Liesbeth Poolman-Meissner in the role of Hérodias in Massenet's 'Hérodias'(Hérodiade)
Liesbeth Poolman-Meissner was born in Saalfeld, Turingen, Germany the 19th June 1889. When she was 20 months old her family moved to Rotterdam. She always enjoyed singing as a young girl and was "discovered" while performing "Das Schaukel Lied" at a function in Rotterdam. Sitting in the audience was a member of the van Beuningen family (founders of the famous Booymans-van Beuningen Museum), who "talent spotted" her and gave her a scholarship to train her voice for the opera. She was sent to Frankfurt to study under Clara Sohn. However, her golden voice did not blossom under Frau Sohn's tutelage and at one point was barely able to speak. She complained to van Beuningen back in Holland, who considered Liesbeth to be an arrogant know-it-all and told her that her lack of progress was her own fault. It was then that her future husband, Alex Poolman, stepped in and took her under his wing.
He had studied music and in particular voice production and voice training. After two years, she was at last allowed to change teachers and went to Karl Brach who developed her glorious voice out of all recognition.
In 1913, after several public concerts, she applied to the opera in Antwerp and was told they would only take on a woman capable of singing both the Brünnhilde (Walküre) and Kundry roles (Parsifal). Alex, by then her fiancé, told her to accept as she had the voice. He promised that he would prepare her voice for these demanding two roles. Her career took her to Frankfurt and Mainz. In 1916, "De Nederlandse Opera" was founded by Koopman and Liesbeth Poolman was immediately signed up. She was the big surprise in the role of the countess in Mozart's "Le Nozze di Figaro"(17 October 1916). After this, she starred in the great dramatic Wagner roles as Brünnhilde in the "Walküre", Ortrud in "Lohengrin", and Venus and Elisabeth in "Tannhäuser", Amneres in "Aida", to mention just a few. Then came the thirteenth opera in her ever growing repertoire: Beethoven's "Fidelio", in which she played Leonore, which became her absolute favourite.
On 12th December 1917 she married Alex Poolman. In the spring of the following year, she contracted the Spanish 'flu and became gravely ill. She was not expected to live, but pulled through due entirely to her phenomenally strong pair of "singer's lungs". Fully recovered, she gave an interview to the 'Amsterdamsche Dames-Kroniek' (22.2.19) in which she pointed out how she and Alex worked and rehearsed every day of the year. She told the interviewer that she would never sing parts that were not right for her voice range. She turned down an offer from Antwerp to sing Carmen as it is for a much lower voice range.
Liesbeth Poolman-Meissner as Brünnhilde, 1915
At this time, plans were being made to form a new Dutch Opera under the leadership of Alex Poolman. The newly formed opera was called the "Co-Opera-Tie" ('Co-Opera-Tion') under his and Albert van Raalte's leadership. The director of the Paris Opera, Mr. Jacques Rouché, came and listened to Liesbeth and wanted to sign her up at once for the Paris Opera for the Walküre. This was quite an achievement, for the Paris Opera was mostly closed tightly against foreigners. Furthermore, the opera was sung in Dutch in the Paris Opera building, where only French had been heard before. It was entirely due to Liesbeth's fame that eventually the whole of the newly formed 'Co-Opera-Tie' went to Paris, Lyon, Nice and Cannes. Apart from touring with the Dutch Opera Company, Liesbeth also toured all over France, singing with French Opera companies. Her repertoire was enormous and she was able to perform in three different languages: Dutch, German and French, especially as Isolde with her partner Jacques Urlus, the great Dutch tenor, who played Tristan. Together with Urlus as Tristan, she appeared twice on stage as Isolde, on 12 February 1925 and 23 October 1928, both times at the "Gebouw voor Kunsten en Wetenschappen" at The Hague.With Urlus as her partner, she also appeared many times in Siegfried, Lohengrin, Walküre, Tannhäuser and Gotterdämmerung. She also sang roles as Azucena in Verdi's "Troubadour" and Jo in Charles Grelinger's Dutch opera "Op hoop van zegen" , 30 September 1929, Koninklijke Schouwburg, 's-Gravenhage (Royal Theatre, The Hague).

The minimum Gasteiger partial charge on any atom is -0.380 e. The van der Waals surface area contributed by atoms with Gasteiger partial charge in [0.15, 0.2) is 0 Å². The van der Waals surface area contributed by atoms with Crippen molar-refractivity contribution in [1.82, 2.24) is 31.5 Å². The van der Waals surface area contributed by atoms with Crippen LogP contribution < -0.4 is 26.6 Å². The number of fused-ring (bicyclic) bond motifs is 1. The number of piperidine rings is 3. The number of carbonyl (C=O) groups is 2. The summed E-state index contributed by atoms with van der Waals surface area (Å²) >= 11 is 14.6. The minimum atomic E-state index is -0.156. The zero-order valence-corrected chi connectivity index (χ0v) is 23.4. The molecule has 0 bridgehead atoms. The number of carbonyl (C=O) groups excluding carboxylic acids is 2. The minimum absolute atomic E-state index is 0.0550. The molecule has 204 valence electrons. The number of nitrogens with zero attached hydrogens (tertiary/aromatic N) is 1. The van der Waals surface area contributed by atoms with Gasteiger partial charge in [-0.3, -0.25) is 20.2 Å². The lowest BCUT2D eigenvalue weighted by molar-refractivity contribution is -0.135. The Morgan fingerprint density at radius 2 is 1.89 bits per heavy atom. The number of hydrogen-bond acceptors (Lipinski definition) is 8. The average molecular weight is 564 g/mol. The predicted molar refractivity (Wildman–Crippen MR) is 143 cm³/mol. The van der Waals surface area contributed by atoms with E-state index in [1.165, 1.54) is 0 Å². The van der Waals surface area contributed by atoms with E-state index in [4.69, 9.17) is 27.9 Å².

Liesbeth Poolman-Meissner as Isolde in Wagner's 'Tristan und Isolde'
After the great financial crash of October 1929, the 'Co-Opera-Tie' did not survive. However, she still performed concerts and had a full season at the Algiers Opera in 1931 where she had a wonderful Wagner season. In 1936, Chris van Dam refounded the Dutch Opera and the first person to be asked was Liesbeth Poolman-Meissner. She had several successful seasons, with many of her favourite operas, until the Second World War brought things to a complete halt. Her last performance during the war was on 15 May 1941 in Amsterdam at the Stadsschouwburg (City Theatre), in a performance under the auspices of the 'Wagnervereeniging' (Wagner-society) in the role of Venus in Wagner's Tannhäuser. After the war in 1947, she had one more season in the Walküre at the Antwerp Opera, thus ending her career in the same opera house where she had begun in 1914 when at the age of 24 she first sang Brünnhilde.
She died the 13th October 1954.
Special thanks to Imogen Matthews and Gwendoline Matthews (granddaughter and daughter of Liesbeth-Meissner) for help and information. J.L.